Unfortunately, death is part of life. When someone close to us dies, the emotions and to-do lists can be overwhelming. Take time to take a deep breath. We have complied a very basic list of things to do.
1. Take time to grieve.
Grief is natural and each of us do it in our own way. It is normal and we need to do it. Spend time with family. Take a walk. Read a book. Take a nap. Go to church. Figure out what works for you.
2. Notify extended family along with close friends.
All the brothers, sisters, cousins, aunts, and uncles will want to know and want to come to the funeral. Also be sure to inform any special friends or work colleagues. Your loved one was special to people you may not know, so make sure word gets around.
3. Follow any funeral instructions.
If your loved one prearranged the funeral, make sure all the arrangements are in place. Work with the funeral home to put together the obituary, if that is a service they offer. If there was not a pre-arranged funeral, contact a local funeral home. Locally, we have (in alphabetical order):
4. Get death certificates.
Make sure you request several – get one or two more than you think you will need. The funeral home will likely take care of this. You will need a death certificate for probate and for most financial accounts owned by the decedent.
5. Talk to your attorney.
Speak with an attorney experienced in probate matters. Your loved one may have assets that need to go through probate. The probate process is easier with an attorney. If assets are not part of a probate estate, your attorney can advise you with how to handle any transfer.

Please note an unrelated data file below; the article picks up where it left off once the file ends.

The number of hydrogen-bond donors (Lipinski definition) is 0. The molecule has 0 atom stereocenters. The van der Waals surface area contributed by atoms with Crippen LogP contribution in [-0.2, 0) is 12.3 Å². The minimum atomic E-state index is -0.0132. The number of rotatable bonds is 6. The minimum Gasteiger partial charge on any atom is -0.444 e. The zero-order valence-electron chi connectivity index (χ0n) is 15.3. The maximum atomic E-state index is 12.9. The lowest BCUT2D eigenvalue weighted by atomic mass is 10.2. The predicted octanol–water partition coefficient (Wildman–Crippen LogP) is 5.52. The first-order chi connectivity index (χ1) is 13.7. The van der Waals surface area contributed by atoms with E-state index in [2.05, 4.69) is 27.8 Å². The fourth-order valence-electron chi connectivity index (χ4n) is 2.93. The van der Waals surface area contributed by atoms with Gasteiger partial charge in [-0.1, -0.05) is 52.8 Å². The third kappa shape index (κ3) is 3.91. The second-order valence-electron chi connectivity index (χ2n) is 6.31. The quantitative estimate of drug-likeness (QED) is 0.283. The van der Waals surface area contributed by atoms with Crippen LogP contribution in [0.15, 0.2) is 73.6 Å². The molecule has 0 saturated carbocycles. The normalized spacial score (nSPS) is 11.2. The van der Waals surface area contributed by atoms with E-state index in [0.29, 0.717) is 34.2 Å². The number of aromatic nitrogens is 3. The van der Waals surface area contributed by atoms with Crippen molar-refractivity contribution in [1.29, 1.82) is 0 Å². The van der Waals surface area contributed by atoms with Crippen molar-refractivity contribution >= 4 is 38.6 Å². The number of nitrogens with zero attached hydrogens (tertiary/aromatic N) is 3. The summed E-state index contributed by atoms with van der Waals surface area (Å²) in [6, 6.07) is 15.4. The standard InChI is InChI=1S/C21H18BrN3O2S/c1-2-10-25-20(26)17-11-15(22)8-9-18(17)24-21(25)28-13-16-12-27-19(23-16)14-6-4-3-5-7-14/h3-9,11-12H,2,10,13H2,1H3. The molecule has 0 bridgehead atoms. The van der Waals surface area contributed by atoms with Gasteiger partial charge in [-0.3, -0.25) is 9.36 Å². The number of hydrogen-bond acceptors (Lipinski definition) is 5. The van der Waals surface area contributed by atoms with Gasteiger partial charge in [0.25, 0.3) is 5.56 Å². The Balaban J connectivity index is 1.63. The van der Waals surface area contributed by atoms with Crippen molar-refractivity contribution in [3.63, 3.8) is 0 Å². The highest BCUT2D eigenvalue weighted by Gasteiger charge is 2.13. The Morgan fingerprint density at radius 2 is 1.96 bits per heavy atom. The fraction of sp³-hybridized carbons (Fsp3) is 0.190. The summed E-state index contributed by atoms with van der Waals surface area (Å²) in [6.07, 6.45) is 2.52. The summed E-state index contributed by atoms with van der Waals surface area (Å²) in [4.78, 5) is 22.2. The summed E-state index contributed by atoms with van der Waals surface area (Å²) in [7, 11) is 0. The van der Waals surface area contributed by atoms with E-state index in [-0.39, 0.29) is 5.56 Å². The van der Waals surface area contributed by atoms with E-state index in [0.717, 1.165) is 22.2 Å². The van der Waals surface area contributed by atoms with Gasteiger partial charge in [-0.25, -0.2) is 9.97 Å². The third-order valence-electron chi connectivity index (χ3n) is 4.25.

5. Contact Social Security.
Inform Social Security of the death. Generally, the funeral home will do so, but you may want to check. Benefits need to be turned off for the decedent. If your loved one received social security, there may be some adjustment in the last month’s benefit including repayment to Social Security.
You should also check to see if a family member is entitled to survivor benefits.
Social Security contact information: www.ssa.gov, 1-800-772-1213 (TTY 1-800-325-0778)
6. Make a list of the decedent’s assets.
Assets include: Real Estate, life insurance, cars, retirement accounts, bank accounts, personal items, investments, stocks, bonds, etc. Identify if any of these assets have a beneficiary listed. The beneficiary designation may also be styled as “transfer-om-death” (TOD) or “pay-on-death” (POD). The beneficiary can contact the entity to have the asset transferred.
7. Consider informing other entities.
Others that may need to know about the death are: health insurance, credit cards, banks, utility companies, home/auto insurance, etc.